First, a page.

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Mum to thousands retires

DIANA WORTHY
Last updated 05:00 07/05/2014
Julie Manahi
Diana Worthy

DEDICATED CARE: Mum to more than a thousand children, Julie Manahi, centre, is loved and respected by friends such as Lyn Miller-Hanton, left, and her son Lewis, as well as family. Julie has looked after adopted daughter Sylvia Schollum, right, since she was a baby.

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Supermum Julie Manahi will be celebrating Mother's Day for the last time as a foster parent after more than 30 years of caring for other people's children.

The Waiheke Island resident is planning to retire in July after fostering more than a thousand youngsters with her late husband Wally who died last September.

The pair started fostering in Dunedin in the 1980's.

"Fostering keeps me young, keeps me sane, and I love all the kids," Mrs Manahi says.

But the 73-year-old is finally keeping the promise she made to her husband, her backbone as she calls him, about taking things easier.

The Manahis, married for more than 50 years, had five children of their own, brought up two grandchildren from near birth and helped to bring up two great-grandchildren.

Mrs Manahai, QSM, can cite instances of three generations of foster children they've looked after too, all treated with equal love and care.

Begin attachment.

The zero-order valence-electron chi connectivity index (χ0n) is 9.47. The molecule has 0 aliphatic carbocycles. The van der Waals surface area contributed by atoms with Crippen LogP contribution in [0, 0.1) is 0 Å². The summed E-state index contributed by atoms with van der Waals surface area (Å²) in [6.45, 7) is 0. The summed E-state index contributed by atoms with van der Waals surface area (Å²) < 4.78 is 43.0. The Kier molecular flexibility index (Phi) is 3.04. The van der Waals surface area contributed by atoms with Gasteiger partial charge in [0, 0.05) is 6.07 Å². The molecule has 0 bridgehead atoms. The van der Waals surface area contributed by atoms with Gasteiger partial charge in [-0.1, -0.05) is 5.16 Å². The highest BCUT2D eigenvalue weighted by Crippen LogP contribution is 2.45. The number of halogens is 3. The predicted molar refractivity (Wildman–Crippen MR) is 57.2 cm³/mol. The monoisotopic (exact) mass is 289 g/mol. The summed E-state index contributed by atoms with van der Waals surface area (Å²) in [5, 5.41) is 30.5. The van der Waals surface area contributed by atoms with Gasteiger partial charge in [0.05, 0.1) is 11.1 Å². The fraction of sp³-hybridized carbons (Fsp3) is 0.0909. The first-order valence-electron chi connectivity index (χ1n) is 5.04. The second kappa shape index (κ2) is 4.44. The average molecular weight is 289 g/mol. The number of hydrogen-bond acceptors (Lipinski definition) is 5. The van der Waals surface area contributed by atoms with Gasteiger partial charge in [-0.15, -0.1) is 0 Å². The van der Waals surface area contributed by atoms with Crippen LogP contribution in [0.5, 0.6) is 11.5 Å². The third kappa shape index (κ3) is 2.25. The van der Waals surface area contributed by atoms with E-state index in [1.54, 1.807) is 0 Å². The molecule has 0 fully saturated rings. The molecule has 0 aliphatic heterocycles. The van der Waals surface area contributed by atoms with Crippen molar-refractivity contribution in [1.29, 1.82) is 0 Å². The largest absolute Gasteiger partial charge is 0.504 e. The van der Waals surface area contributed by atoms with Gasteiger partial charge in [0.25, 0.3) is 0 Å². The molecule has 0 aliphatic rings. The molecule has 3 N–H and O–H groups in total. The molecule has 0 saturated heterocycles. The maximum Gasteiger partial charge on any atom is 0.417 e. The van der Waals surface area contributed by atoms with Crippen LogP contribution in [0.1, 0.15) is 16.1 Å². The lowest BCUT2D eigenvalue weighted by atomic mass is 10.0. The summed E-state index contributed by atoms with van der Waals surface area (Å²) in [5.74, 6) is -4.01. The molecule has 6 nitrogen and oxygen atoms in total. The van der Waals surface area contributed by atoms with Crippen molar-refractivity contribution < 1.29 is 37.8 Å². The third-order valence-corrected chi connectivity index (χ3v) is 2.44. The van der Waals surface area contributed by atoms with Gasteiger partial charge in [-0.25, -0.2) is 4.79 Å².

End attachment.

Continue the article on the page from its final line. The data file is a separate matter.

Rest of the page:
She says many who arrive have never eaten vegetables, used a knife or fork, had their own toiletries, worn pyjamas or been able to read or write. They get three home-cooked meals a day seated with family at the table, are taught to read, write and say bedtime prayers as well as learning other skills from Julie Manahi like cooking and sewing.

She says around 80 per cent of the children come from Child Youth and Family Services for up to three weeks but many stay longer so she has to watch getting too attached.

"It was very hard saying goodbye to babies.

"I always had them for over a year so got very, very attached. I used to stand on the deck and cry."

But not all leave.

Mrs Manahi is guardian to 23-year-old Sylvia Schollum, who arrived with her three siblings when she was a day old.

She is still living with ‘nan', as she calls her, while brother Christian, 26, sister Erica, 31, and eldest Rose, 32, have now all moved out but keep in touch.

Others living in the two Manahi houses include daughter, Bonnie, granddaughter Teresa and great-grandchildren Tama and Dillon.

"It's wonderful living here," Schollum says. "We're all family. Nan's such an amazing person. I may not call her ‘mum' but she's my mum and it's been so wonderful her bringing me up."

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